I took the wheel as the temperature plummeted, the wind whipped up and the clouds descended, alternately perching atop our vehicle and on the road in front of us . As I drove, the temperature climbed from fourteen below zero back to thirteen above, the clouds lifted, and snow began to blow across the road, shrouding it more fully than the clouds had done. This cycle–plunging thermometer, cloud-cloaked roads, warming temperatures, and blinding ground blizzard–repeated itself once more, then cleared as we entered Yellowstone through the Roosevelt Arch.

The next morning we slept as late a family of early and late risers crammed into a hotel room could expect to sleep and spent the dawning hours of Super Bowl Sunday walking together through the small community at Mammoth Hot Springs. Soft and substantial flakes floated to the ground, joining the fresh few inches that had fallen in the night. It was cold, not polar vortex cold, but crisp and clear and lovely.

My parents introduced my brother and I to Yellowstone’s winter when I was in high school and my husband and I made a winter’s visit a few years into our marriage. This trip with our children had been brewing since 2002. As much as we enjoy Yellowstone’s autumn, the intense beauty of Yellowstone’s winter is unsurpassed.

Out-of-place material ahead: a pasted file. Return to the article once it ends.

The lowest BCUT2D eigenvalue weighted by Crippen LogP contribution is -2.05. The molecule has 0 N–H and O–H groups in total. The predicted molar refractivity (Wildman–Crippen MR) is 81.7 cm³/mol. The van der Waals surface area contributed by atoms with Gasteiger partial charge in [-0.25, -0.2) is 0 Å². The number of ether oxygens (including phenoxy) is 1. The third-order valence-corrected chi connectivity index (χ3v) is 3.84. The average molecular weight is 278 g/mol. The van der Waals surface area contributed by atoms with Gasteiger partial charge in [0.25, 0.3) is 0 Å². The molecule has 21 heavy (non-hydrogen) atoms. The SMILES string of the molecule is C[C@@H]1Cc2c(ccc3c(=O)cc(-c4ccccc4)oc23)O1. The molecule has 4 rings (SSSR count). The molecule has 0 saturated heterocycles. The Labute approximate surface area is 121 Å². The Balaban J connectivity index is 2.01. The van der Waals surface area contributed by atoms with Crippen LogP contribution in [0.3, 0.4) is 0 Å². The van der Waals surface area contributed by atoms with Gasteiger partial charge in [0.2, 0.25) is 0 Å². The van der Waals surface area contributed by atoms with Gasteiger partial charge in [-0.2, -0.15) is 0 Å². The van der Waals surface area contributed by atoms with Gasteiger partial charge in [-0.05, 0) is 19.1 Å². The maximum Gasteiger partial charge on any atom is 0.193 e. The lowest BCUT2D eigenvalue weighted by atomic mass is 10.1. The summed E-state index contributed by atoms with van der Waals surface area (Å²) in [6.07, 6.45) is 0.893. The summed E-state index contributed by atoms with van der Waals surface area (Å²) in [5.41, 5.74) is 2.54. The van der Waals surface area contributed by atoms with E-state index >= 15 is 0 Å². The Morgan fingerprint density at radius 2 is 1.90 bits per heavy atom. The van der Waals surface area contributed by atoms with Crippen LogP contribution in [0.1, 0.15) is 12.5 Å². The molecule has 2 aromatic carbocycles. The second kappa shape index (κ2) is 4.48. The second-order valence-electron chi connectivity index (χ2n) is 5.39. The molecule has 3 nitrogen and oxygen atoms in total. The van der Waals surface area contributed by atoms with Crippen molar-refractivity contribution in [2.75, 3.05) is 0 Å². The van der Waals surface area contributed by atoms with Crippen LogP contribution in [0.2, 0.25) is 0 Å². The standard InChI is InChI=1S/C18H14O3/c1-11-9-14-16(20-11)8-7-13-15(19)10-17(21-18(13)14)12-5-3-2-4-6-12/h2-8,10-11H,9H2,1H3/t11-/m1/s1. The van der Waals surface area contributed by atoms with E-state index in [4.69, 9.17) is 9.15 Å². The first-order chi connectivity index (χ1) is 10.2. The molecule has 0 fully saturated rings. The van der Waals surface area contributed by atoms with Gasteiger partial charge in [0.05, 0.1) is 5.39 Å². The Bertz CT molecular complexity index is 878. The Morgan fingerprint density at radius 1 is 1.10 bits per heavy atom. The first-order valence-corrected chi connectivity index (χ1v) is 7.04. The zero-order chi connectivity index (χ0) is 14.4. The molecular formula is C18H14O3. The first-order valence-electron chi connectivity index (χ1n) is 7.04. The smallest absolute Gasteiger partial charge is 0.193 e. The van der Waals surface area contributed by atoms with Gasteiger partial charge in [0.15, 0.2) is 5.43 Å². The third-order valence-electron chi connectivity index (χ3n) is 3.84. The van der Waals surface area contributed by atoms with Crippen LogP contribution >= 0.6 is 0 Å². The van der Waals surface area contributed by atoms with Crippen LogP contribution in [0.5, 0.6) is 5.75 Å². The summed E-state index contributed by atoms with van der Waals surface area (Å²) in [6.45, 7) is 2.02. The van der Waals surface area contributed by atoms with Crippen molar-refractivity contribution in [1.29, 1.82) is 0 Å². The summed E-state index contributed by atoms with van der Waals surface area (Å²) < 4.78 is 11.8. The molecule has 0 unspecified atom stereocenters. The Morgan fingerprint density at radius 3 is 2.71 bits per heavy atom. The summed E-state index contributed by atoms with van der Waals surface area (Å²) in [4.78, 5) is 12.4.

We returned to our room for warm layers suitable for exploring away from the civilized settlement. Our destination was the mountainside hot springs of the Upper Terrace. Just two miles away, it was where the grated road ended and the groomed one began. We drove to the end of the road, strapped on our snowshoes, and spent the late morning on our family’s first mountain snowshoe expedition.

The hot springs at Mammoth are different from others in the park. At Mammoth, water rises through limestone and becomes saturated with calcium carbonate along the way. When deposited at the surface, it transforms the constantly growing and changing travertine terraces. Some springs are grey and dry, some white, and others, hues of orange and red, colors indicative of the thermophiles which reside within.

As we walked along a steamy stream of thermal run-off by the road-turned-trail, two mule deer peeked through the trees, then darted deeper into the forest. Our youngest daughter had to be coaxed up one hill, where we found the source of the stream, a spring which resembled Snuffleupagus in both color and shape.